America Shouldn’t Compete Against China With One Arm Tied Behind Its Back

The Senate recently passed a bill intended to bolster America’s technological and industrial capacity as we compete against China. The bill, called the U.S. Innovation and Competition Act, began as a serious, bipartisan effort to meet one of our country’s greatest challenges.

But in one of those “only in Washington” moments, a bill written to make our country more competitive with China now includes an amendment that will do exactly the opposite.

This legislation is fundamentally important because winning our contest with China is vital to our future. This country has the largest economy in the world, the best armed forces and the most robust science and technology ecosystem, but China is using all the tools available to an authoritarian government to try to overtake us. We must use all those in a free democratic system to prevail.

To do that, we need a multifaceted long-term strategy. China certainly has one. Our strategy must include a tax and regulatory regime that encourages innovation, job creation and manufacturing in America; an industrial policy that includes subsidies to foster the development of the most advanced science and technology; a modern, highly trained and focused military; full engagement from our intelligence and diplomatic communities; and a robust plan to combat China’s unfair trade practices.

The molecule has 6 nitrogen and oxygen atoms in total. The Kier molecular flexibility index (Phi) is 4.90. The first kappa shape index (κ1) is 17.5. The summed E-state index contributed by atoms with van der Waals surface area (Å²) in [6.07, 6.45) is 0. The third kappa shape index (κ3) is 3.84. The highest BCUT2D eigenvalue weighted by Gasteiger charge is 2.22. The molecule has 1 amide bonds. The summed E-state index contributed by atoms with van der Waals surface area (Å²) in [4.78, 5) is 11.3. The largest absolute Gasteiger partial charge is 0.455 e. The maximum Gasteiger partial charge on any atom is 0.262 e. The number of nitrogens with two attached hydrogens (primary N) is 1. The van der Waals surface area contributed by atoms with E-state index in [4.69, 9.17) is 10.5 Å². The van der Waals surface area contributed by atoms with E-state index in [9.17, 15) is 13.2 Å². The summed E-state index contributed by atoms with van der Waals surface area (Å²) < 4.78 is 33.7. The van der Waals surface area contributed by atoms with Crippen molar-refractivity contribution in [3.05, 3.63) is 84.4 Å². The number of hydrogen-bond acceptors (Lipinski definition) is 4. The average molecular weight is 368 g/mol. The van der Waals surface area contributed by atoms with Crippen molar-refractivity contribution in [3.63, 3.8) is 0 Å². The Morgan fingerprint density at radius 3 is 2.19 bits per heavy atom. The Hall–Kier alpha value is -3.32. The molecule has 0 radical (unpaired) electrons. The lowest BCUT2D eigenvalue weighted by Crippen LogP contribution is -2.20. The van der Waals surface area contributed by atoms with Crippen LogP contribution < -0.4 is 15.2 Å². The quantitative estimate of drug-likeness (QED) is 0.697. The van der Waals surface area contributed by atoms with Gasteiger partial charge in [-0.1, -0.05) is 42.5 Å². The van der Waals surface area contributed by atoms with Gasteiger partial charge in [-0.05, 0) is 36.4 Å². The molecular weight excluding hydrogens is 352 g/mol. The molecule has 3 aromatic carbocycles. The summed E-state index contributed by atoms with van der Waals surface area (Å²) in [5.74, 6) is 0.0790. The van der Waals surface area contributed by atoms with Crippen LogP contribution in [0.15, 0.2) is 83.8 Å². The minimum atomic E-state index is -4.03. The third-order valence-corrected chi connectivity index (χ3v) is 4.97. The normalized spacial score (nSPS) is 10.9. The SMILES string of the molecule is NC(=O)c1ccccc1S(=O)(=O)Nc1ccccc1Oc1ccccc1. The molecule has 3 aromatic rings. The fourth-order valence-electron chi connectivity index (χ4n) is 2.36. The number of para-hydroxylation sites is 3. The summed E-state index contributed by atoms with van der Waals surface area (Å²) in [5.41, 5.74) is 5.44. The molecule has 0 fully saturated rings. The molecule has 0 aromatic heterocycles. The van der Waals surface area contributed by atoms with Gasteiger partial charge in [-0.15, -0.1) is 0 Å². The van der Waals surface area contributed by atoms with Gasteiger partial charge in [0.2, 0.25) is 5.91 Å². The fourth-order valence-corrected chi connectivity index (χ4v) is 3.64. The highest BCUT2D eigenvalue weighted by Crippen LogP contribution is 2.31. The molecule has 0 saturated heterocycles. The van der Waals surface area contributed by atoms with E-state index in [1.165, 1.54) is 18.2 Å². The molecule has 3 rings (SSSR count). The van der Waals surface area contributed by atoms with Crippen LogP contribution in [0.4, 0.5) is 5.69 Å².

The Trump administration recognized the threat and focused on an across-the-board response. The Biden administration seems to be continuing this effort.

The Senate legislation would achieve some of what is needed. It calls for $200 billion to bolster scientific and technological innovation, $52 billion to rebuild our capacity to make semiconductors, and a supply-chain resiliency program to bring manufacturing of personal protective equipment, medicines and other key products back to this country.

It would also establish an office for technology and innovation at the National Science Foundation to channel money into the development of artificial intelligence, semiconductors, robotics and high-performance computing. These provisions represent a bold answer to President Xi Jinping’s Made in China 2025 plan to dominate these industries of the future.

Regrettably, however, at the last moment, the Senate appears to have caved to pressure from corporate lobbyists and included, in an otherwise laudable bill, a China-friendly amendment titled the Trade Act of 2021.

The amendment would harm U.S. interests in three important ways: It would cut tariffs on medical supplies needed in a pandemic; reauthorize the so-called Miscellaneous Tariff Bill to cut tariffs on Chinese and other imports; and amend our enforcement laws in a way that will make it more difficult to battle predatory trade practices by our foreign competitors.

All this will make it easier for Chinese manufacturers to take American jobs and keep the United States dependent on China as the source for products critical to national security like semiconductors and personal protective equipment.

The tariffs President Donald Trump imposed to combat the forced transfer of technology from American firms to Chinese ones as a price of doing business in China and other market-distorting Chinese trade practices are a critical component of this strategy.